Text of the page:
It’s tempting to steer the client in a direction other than the I”—because the I” may embrace the uncomfortable symptoms that brought the client in seeking to be rid of them. The trauma of betrayal might grate painfully on the client’s personality, yet be part of the growth curriculum for that I.” Anxiety may overwhelm the identity, the small-s self, but might be necessary to the life’s journey to the Self. The I”—your individuality across lifetimes, your spirit-spark of I-AM!”—does not hold comfort and ease as the highest goals for this life. In this School for Souls—the term we use at the StarHouse in Boulder for this Earth plane—destiny cannot be measured by the metric of wealth that is often applied. More important is soul growth, which requires a separate scale of measure for each and every I.”

Studies of psychological efficacy judge reductions of the so-called bad symptoms as success and a counselor is drawn to emphasize techniques that reduce suffering in the client. However, adaptation to life’s impossibilities and numbing injustices on every side are seldom in line with the responsibility of the I” to lead you to your destiny.

Rudolf Steiner named twelve senses, including The Sense of the ‘I’ of the Other.” It is a sense mode under construction, so to speak, not yet matured. A good therapist has developed that sense.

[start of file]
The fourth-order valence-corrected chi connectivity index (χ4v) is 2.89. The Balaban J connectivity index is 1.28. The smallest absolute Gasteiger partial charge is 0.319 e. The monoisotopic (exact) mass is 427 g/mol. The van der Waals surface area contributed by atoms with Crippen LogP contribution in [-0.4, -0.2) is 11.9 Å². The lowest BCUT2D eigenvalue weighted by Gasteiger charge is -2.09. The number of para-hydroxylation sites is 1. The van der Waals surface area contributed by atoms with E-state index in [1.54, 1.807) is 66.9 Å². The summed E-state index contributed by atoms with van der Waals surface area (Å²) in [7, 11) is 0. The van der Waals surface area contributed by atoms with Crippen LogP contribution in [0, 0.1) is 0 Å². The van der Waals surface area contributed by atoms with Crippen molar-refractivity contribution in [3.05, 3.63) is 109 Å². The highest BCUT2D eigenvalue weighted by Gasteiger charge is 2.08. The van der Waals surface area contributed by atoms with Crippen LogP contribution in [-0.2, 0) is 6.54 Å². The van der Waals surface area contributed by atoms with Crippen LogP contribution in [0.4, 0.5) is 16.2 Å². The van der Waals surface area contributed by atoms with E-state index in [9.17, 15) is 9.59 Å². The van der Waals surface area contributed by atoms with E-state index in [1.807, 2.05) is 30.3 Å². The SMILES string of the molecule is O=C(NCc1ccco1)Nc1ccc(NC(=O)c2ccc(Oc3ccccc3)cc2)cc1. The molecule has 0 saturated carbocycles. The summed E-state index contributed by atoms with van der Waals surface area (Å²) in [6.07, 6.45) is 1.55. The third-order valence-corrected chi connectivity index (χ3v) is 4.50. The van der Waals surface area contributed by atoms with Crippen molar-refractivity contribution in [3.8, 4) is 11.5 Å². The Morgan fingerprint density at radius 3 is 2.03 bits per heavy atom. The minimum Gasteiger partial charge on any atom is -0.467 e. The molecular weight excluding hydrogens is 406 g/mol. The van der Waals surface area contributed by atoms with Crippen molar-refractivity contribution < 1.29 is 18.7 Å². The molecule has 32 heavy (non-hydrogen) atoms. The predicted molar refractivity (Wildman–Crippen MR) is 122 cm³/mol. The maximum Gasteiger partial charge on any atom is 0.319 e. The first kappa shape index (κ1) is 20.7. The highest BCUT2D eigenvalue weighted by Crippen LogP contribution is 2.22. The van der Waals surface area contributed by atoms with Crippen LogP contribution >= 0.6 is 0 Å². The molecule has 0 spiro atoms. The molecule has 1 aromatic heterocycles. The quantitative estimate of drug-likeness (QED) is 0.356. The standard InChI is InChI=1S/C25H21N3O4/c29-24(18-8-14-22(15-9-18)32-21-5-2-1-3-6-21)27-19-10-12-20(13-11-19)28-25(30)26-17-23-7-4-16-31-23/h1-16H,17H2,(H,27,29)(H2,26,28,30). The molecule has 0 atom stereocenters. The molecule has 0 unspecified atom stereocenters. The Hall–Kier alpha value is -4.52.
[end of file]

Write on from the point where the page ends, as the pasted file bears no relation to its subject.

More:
The Sense of the I” of the Other can be more or less mature. You can recall the times that you have not been seen and instead been treated as an object, an It.” You might have begun to notice when you treat others as It.” Over time you can develop a sense for the I” in others, which permits you to have an I” blossom in yourself.

In the circle of twelve senses, the polar opposite sense to the Sense of the I” of the Other is the Sense of Touch.[i] At every moment, your body conducts a survey of touch of your body—you sense the clothing against your skin, the pressure on sitz bones and feet. You live in a subliminal touch-scape where thousands of impressions are sampled in every moment. This is a clue to the I”-scape in which you are also immersed, even when seemingly alone. In every moment, we exchange I” experiences with many people, as subtle as noticing the clothes on your skin. The two senses can work together. You can touch the I” presence of others, as confirmed by the times you suddenly feel a distant friend has fallen ill or died. You can learn from touch to attend to the I.”